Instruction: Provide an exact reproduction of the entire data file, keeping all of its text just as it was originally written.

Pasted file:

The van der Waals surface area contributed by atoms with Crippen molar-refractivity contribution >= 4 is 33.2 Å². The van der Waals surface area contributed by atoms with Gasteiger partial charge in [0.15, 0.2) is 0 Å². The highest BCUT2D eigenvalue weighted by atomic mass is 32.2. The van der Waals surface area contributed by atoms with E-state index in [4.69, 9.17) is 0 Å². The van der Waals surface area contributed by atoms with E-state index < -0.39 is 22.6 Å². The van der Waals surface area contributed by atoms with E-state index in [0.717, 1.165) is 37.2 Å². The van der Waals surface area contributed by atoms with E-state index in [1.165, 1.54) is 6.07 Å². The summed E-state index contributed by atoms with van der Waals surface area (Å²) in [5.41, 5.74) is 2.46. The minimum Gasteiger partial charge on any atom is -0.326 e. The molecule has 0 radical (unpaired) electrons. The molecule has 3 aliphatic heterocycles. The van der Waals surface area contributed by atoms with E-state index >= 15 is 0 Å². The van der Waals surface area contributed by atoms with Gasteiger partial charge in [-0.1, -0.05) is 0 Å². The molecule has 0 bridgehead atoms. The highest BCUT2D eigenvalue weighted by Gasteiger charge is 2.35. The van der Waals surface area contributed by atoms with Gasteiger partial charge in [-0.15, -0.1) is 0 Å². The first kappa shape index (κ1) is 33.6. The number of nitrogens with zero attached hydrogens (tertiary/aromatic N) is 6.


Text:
The van der Waals surface area contributed by atoms with Crippen molar-refractivity contribution >= 4 is 33.2 Å². The van der Waals surface area contributed by atoms with Gasteiger partial charge in [0.15, 0.2) is 0 Å². The highest BCUT2D eigenvalue weighted by atomic mass is 32.2. The van der Waals surface area contributed by atoms with E-state index in [4.69, 9.17) is 0 Å². The van der Waals surface area contributed by atoms with E-state index < -0.39 is 22.6 Å². The van der Waals surface area contributed by atoms with E-state index in [0.717, 1.165) is 37.2 Å². The van der Waals surface area contributed by atoms with E-state index in [1.165, 1.54) is 6.07 Å². The summed E-state index contributed by atoms with van der Waals surface area (Å²) in [5.41, 5.74) is 2.46. The minimum Gasteiger partial charge on any atom is -0.326 e. The molecule has 0 radical (unpaired) electrons. The molecule has 3 aliphatic heterocycles. The van der Waals surface area contributed by atoms with E-state index >= 15 is 0 Å². The van der Waals surface area contributed by atoms with Gasteiger partial charge in [-0.1, -0.05) is 0 Å². The molecule has 0 bridgehead atoms. The highest BCUT2D eigenvalue weighted by Gasteiger charge is 2.35. The van der Waals surface area contributed by atoms with Gasteiger partial charge in [-0.15, -0.1) is 0 Å². The first kappa shape index (κ1) is 33.6. The number of nitrogens with zero attached hydrogens (tertiary/aromatic N) is 6.